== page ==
Mark McLaughlin points out that challenging HMRC valuations of land can yield positive results.
The valuation of assets for tax purposes is a tricky business. It has been called a ‘dark art’; a specialist area for experts, not to be dabbled in by other professional advisers.
Even HM Revenue and Customs (HMRC) officers don’t normally engage in tax valuations of assets; they enlist the help of specialists in other government departments, i.e. Shares and Assets Valuation (unquoted shares) and Valuation Office Agency (VOA) (land and buildings). This article focuses on inheritance tax (IHT) valuations of the latter.
Even if a qualified specialist valuer is used, that does not necessarily mean the property valuation will go unchallenged by HMRC. There are several areas of possible disagreement between a taxpayer’s professional valuer and the VOA where a property valuation is advanced on the taxpayer’s behalf.
One area of possible dispute concerns development value. HMRC’s view is that the potential for development value must be considered and taken into account in the valuation where an estate contains land and buildings (see HMRC’s Inheritance Tax manual at IHTM36275). HMRC’s guidance adds: “Hope value is a component part of the open market value in appropriate cases, whether or not planning permission has been sought or granted”.
But how much of the development or hope value should be taken into account? The subjective nature of this issue means that valuations by a taxpayer’s specialist valuer and the VOA may vary considerably, and the tribunal may not agree with either valuation.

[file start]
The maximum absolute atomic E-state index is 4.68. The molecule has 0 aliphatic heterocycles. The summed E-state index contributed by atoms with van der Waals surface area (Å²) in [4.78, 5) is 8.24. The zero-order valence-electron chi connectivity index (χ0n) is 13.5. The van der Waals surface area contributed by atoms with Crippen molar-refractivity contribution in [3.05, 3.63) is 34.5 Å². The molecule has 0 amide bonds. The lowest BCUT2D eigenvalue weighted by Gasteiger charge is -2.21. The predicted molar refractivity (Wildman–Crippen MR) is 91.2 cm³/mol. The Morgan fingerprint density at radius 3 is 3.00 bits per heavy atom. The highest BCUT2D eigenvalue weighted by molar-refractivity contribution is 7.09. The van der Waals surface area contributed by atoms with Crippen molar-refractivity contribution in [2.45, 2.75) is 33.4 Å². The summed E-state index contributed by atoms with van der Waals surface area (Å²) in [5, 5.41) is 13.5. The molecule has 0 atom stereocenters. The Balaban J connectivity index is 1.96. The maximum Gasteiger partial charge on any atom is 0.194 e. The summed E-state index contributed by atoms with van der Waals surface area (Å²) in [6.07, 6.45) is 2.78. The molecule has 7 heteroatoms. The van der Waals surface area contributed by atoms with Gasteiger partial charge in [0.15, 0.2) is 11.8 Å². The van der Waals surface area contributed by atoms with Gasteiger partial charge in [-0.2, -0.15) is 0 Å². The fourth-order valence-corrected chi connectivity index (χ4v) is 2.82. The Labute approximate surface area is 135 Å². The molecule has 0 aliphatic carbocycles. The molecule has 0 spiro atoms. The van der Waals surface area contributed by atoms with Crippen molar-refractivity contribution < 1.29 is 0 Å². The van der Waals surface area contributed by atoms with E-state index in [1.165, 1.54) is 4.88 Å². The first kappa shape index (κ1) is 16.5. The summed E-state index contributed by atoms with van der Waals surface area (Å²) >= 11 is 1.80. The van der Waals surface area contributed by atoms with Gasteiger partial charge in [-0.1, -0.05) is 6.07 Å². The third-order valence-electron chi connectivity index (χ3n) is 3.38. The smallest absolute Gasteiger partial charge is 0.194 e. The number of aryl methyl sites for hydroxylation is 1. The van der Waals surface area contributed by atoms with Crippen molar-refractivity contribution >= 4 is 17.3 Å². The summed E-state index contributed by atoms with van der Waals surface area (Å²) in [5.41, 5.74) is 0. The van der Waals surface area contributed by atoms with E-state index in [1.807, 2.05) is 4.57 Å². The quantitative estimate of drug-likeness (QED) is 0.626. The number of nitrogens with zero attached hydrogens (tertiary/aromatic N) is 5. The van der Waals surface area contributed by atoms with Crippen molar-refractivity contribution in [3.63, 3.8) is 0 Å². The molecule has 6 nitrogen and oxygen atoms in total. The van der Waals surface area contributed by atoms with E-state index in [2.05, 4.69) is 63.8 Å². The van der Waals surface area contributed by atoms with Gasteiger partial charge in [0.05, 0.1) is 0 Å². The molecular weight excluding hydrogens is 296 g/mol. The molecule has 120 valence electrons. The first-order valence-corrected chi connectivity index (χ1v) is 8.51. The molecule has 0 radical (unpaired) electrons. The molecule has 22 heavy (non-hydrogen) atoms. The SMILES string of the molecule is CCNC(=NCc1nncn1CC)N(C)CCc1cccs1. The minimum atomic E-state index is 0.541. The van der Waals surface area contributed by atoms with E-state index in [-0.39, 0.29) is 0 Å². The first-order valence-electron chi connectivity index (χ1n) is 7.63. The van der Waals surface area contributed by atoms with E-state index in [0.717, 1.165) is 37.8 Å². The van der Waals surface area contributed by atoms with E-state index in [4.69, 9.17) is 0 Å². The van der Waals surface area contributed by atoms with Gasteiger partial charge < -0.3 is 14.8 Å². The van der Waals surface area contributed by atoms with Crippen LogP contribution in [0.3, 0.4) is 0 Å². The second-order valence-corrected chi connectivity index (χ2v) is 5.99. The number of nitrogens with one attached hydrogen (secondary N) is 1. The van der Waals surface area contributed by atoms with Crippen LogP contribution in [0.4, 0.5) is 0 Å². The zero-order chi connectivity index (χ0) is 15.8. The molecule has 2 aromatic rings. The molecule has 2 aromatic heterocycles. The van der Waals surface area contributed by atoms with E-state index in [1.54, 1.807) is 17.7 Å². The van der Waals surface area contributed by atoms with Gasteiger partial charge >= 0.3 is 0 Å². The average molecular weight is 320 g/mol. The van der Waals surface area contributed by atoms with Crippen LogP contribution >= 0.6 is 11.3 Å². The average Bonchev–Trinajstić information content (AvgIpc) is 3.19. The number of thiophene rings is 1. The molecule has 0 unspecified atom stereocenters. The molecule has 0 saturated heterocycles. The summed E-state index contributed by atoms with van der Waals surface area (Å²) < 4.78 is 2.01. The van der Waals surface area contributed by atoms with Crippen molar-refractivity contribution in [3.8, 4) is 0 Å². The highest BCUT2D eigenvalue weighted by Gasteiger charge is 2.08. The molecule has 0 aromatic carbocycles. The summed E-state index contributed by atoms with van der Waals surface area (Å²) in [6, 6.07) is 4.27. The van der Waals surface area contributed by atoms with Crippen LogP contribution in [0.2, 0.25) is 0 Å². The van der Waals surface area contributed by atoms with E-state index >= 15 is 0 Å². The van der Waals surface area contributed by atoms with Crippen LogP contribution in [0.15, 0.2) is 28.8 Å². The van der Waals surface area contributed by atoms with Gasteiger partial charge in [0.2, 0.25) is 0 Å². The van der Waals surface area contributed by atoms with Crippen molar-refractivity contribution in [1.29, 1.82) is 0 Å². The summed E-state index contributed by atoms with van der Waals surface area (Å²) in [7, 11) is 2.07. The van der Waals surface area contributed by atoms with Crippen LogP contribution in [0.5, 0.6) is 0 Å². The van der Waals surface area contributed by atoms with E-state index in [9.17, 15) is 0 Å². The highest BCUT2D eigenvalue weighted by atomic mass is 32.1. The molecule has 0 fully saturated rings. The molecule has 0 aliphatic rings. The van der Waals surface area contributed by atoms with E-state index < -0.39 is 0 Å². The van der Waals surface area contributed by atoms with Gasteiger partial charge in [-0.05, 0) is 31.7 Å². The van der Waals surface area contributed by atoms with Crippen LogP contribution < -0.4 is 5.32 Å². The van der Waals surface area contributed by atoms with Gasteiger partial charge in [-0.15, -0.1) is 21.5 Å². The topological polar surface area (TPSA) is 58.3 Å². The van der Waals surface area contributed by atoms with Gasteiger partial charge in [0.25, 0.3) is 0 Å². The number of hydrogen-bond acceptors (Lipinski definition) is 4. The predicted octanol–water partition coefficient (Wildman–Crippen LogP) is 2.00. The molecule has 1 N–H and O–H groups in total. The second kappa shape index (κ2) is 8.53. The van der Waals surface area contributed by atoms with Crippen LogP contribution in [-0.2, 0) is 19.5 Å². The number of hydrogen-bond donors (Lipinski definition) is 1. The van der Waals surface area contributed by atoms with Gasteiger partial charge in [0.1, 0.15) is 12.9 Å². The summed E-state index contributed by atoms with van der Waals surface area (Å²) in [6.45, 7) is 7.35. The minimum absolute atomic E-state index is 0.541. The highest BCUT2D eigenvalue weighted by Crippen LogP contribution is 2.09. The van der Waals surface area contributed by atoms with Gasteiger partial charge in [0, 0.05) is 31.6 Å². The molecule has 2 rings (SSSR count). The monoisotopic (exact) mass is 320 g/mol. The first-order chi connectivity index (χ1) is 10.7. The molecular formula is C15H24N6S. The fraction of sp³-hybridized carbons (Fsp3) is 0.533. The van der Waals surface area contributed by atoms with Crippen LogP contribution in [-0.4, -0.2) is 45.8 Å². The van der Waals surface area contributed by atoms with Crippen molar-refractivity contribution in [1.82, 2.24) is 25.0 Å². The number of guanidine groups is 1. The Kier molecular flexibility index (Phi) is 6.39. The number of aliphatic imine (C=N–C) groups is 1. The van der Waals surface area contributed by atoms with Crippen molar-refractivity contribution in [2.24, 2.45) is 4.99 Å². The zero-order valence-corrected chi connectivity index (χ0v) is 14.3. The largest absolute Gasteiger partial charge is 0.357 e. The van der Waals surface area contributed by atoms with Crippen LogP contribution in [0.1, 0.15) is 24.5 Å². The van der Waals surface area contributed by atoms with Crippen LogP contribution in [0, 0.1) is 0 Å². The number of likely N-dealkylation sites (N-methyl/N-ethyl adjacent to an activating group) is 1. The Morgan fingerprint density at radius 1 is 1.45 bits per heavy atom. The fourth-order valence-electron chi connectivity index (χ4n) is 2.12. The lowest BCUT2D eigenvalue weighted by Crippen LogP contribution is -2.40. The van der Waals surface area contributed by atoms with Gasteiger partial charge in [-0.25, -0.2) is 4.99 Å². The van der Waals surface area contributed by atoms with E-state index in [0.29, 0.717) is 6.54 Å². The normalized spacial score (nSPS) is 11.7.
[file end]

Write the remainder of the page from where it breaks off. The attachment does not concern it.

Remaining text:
Differences of opinion
For example, in Foster v Revenue and Customs  UKUT 251 (LC), a deceased individual’s estate included 6.39 acres of an unregistered freehold agricultural (pasture) site. A dispute arose between the deceased’s executor and HMRC about the open market value of the site for IHT purposes. The executor (on professional advice) valued it at £191,700; HMRC (on the VOA’s advice) valued it at £850,000.
The Upper Tribunal (Lands Chamber) (UT) considered that at the valuation date a hypothetical purchaser would have considered there to be a reasonable prospect of obtaining planning permission for the residential development of the site. However, there were several problems to overcome (e.g. no possibility of vehicle access to the site without relying on a third-party), which would be reflected in the price that the hypothetical purchaser would be prepared to pay for the site.
Furthermore, the valuation experts for the executor and HMRC took fundamentally different approaches to calculating the open market value of the site. The UT favoured HMRC’s ‘top down’ approach (i.e. assessing the value of the site assuming it had residential planning permission at the valuation date and making deductions for access risk and planning risk and deferment) and applying a total risk adjustment factor of 80%. The tribunal determined the open market value of the site at the valuation date to be £590,000.
Other case law (e.g. Prosser v IRC DET/1/2000  RVR 170 and Palliser v Revenue and Customs  UKUT 71 (LC)) indicates that development value should be discounted, based on a 50% chance that planning permission will be obtained where no planning application has been made. Land and property valuations are complex and should only be undertaken by a professional valuer.